At the lower end was a spherical brass teapot with hammered decoration and string-covered handle in the June 20-22 auction at Wendl (18% buyer’s premium) in Rudolstadt.
It was tentatively attributed to Hans Przyrembel who is certainly known to have produced teapots of an almost identical design. Nevertheless the bidders were not prepared to go above the moderate guide of €180 (£160).
Tea and coffee sets and accessories played a major part in the Bauhaus lifestyle. Even though Christian Dell is primarily known for a multitude of lamps that he created, like many of his colleagues he also devoted himself details of everyday life. Quittenbaum sold four different types of his tea-infusers (tea-eggs) from 1924 for €700 (£630), more than double the guide.
Slutzky at your service
At the upper end of the price scale was a silver and ebony tea and coffee service with tray at Grisebach. It was made by Naum Slutzky in 1927 at the behest of the German architect Fritz Block and his wife Anna Sophie.
Slutzky was not a trained silversmith but the knowledge he acquired in the metal workshop in Weimar enabled him to produce this service, which was a one-off in his oeuvre in this form. In true Bauhaus tradition he incorporated spheres, circles, cylinders and squares.
After a short tussle, the service was sold to the Museum für Kunst und Gewerbe (Museum of Arts and Crafts) in Hamburg for a lower-estimate €180,000 (£162,160).
Light and shade
There are, nevertheless, definite limits when it comes to the higher-priced pieces, however iconic they might be. Grisebach offered an original 1924 ‘Bauhaus Lamp’, (as the table lamp with its glass base and column and milk-glass semi-spherical shade designed by Wilhelm Wagenfeld has come to be known), but it failed to get away on an estimate of €100,000-150,000.
This lamp is probably one of the most copied pieces of modern design. In the 1980s, Wagenfeld worked closely with a company in Bremen to produce a re-edition. One of these found a new owner at Quittenbaum within estimate at €1500 (£1350).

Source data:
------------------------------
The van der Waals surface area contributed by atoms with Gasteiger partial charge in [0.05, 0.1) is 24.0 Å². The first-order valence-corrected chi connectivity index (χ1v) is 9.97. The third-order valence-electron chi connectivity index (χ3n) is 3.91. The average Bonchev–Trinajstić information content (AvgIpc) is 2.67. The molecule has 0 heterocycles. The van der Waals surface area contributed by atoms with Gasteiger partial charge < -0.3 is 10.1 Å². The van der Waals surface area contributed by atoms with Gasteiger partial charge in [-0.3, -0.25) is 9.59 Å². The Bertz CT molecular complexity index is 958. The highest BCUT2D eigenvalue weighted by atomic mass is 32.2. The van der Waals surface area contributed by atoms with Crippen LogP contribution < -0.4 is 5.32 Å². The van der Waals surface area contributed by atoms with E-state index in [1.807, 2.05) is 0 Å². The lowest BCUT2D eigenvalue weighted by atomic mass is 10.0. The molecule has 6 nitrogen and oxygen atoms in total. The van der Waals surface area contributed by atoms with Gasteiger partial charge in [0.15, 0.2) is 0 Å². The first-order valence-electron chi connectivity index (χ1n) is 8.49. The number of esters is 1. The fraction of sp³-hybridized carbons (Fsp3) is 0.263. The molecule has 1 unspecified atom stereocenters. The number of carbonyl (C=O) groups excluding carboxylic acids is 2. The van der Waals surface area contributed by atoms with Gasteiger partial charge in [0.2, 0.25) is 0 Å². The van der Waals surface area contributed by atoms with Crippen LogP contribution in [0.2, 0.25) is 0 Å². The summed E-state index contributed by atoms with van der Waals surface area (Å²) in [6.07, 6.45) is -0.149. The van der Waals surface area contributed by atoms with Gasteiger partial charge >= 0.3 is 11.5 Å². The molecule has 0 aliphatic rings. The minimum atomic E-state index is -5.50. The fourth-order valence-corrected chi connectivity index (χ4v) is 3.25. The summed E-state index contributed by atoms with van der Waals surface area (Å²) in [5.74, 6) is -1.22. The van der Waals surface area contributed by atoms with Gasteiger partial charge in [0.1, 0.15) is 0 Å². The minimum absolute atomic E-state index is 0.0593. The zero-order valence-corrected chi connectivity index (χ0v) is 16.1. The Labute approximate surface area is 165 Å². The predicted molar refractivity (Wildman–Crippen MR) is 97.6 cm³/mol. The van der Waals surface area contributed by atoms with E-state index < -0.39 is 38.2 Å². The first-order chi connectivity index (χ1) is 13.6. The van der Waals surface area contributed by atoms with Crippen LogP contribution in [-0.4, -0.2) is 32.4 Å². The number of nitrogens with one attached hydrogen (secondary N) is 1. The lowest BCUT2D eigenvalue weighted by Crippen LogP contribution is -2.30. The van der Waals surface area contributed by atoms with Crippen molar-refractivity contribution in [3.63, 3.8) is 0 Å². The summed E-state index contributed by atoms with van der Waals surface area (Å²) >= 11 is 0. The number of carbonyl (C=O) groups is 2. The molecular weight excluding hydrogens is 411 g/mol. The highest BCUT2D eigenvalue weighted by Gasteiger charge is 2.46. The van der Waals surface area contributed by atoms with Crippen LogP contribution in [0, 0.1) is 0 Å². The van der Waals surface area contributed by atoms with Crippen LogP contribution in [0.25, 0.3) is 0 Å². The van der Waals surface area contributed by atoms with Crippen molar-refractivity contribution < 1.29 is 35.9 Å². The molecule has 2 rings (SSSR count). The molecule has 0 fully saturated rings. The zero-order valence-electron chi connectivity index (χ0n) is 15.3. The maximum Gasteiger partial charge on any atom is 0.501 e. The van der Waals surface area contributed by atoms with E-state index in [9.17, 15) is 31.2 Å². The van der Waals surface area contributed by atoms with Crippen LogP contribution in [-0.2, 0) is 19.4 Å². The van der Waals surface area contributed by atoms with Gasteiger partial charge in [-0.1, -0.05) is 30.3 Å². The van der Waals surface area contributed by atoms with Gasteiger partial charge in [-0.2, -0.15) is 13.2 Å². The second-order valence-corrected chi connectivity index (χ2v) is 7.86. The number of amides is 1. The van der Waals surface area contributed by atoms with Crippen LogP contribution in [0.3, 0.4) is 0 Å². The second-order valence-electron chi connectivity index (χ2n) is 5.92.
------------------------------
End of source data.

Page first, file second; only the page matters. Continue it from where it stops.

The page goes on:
When the Bauhaus moved from Weimar to Dessau in 1925, Wagenfeld stayed in the original workshop.
Here he worked on a successor to the Bauhaus Lamp. His Type 2 lamp with a cloth-covered shade, somewhat reminiscent of a traditional Chinese hat, was not the runaway success of its predecessor and at Quittenbaum’s auction an example estimated at €50,000-80,000 was unsold.
Wagenfeld also featured at the Schneider-Henn (20% buyer’s premium) sale on June 26 in Seefeld, south of Munich.
Several bidders competed for a group of six autograph letters Wagenfeld sent to a friend and magazine editor between 1973-75, in which he reminisces about his time at the Bauhaus, supplying numerous previously unpublished details about the evolution of certain designs. The hammer fell at €1700 (£1530), way above the estimate.
Also worthy of note in the same sale was a gouache design for a woven carpet by Lena Meyer-Bergner, the wife of Hannes Meyer, who took over the direction of the school after Gropius resigned in 1928.
Although it dates from 1938, five years after the closure of the Bauhaus, the monogrammed design is a clear indication that the spirit of the design school was carried on to new pastures after its official demise. A collector secured it for €1500 (£1350).